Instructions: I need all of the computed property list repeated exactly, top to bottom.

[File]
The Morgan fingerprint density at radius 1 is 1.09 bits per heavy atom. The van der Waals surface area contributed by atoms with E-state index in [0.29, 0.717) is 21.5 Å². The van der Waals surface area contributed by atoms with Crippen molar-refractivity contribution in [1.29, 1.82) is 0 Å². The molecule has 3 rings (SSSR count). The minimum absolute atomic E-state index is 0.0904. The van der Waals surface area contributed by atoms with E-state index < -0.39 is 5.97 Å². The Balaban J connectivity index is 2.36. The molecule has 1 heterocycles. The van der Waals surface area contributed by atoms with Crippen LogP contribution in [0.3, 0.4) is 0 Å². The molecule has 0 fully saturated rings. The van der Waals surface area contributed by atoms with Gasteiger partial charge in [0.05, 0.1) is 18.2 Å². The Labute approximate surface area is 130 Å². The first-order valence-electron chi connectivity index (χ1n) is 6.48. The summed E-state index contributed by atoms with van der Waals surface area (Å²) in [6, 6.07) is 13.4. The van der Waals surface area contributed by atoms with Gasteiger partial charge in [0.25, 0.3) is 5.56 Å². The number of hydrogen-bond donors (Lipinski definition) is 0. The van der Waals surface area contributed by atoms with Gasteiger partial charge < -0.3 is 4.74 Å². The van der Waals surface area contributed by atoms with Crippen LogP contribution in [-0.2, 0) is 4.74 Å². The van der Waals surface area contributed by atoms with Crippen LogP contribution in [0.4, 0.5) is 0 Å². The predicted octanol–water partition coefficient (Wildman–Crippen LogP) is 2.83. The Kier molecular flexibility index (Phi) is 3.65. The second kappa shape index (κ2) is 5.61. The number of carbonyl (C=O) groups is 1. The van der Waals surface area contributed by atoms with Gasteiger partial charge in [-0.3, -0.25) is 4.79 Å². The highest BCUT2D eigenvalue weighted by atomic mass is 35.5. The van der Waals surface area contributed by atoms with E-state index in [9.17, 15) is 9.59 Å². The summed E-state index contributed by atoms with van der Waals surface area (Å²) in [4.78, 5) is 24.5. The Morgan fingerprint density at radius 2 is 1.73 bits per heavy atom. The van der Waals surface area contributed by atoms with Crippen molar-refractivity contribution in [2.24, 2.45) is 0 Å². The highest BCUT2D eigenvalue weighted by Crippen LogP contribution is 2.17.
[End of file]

The Morgan fingerprint density at radius 1 is 1.09 bits per heavy atom. The van der Waals surface area contributed by atoms with E-state index in [0.29, 0.717) is 21.5 Å². The van der Waals surface area contributed by atoms with Crippen molar-refractivity contribution in [1.29, 1.82) is 0 Å². The molecule has 3 rings (SSSR count). The minimum absolute atomic E-state index is 0.0904. The van der Waals surface area contributed by atoms with E-state index < -0.39 is 5.97 Å². The Balaban J connectivity index is 2.36. The molecule has 1 heterocycles. The van der Waals surface area contributed by atoms with Crippen LogP contribution in [0.3, 0.4) is 0 Å². The molecule has 0 fully saturated rings. The van der Waals surface area contributed by atoms with Gasteiger partial charge in [0.05, 0.1) is 18.2 Å². The Labute approximate surface area is 130 Å². The first-order valence-electron chi connectivity index (χ1n) is 6.48. The summed E-state index contributed by atoms with van der Waals surface area (Å²) in [6, 6.07) is 13.4. The van der Waals surface area contributed by atoms with Gasteiger partial charge in [0.25, 0.3) is 5.56 Å². The number of hydrogen-bond donors (Lipinski definition) is 0. The van der Waals surface area contributed by atoms with Gasteiger partial charge < -0.3 is 4.74 Å². The van der Waals surface area contributed by atoms with Crippen LogP contribution in [-0.2, 0) is 4.74 Å². The van der Waals surface area contributed by atoms with Crippen LogP contribution in [0.4, 0.5) is 0 Å². The predicted octanol–water partition coefficient (Wildman–Crippen LogP) is 2.83. The Kier molecular flexibility index (Phi) is 3.65. The second kappa shape index (κ2) is 5.61. The number of carbonyl (C=O) groups is 1. The van der Waals surface area contributed by atoms with Gasteiger partial charge in [-0.3, -0.25) is 4.79 Å². The highest BCUT2D eigenvalue weighted by atomic mass is 35.5. The van der Waals surface area contributed by atoms with E-state index in [9.17, 15) is 9.59 Å². The summed E-state index contributed by atoms with van der Waals surface area (Å²) in [4.78, 5) is 24.5. The Morgan fingerprint density at radius 2 is 1.73 bits per heavy atom. The van der Waals surface area contributed by atoms with Crippen molar-refractivity contribution in [2.24, 2.45) is 0 Å². The highest BCUT2D eigenvalue weighted by Crippen LogP contribution is 2.17.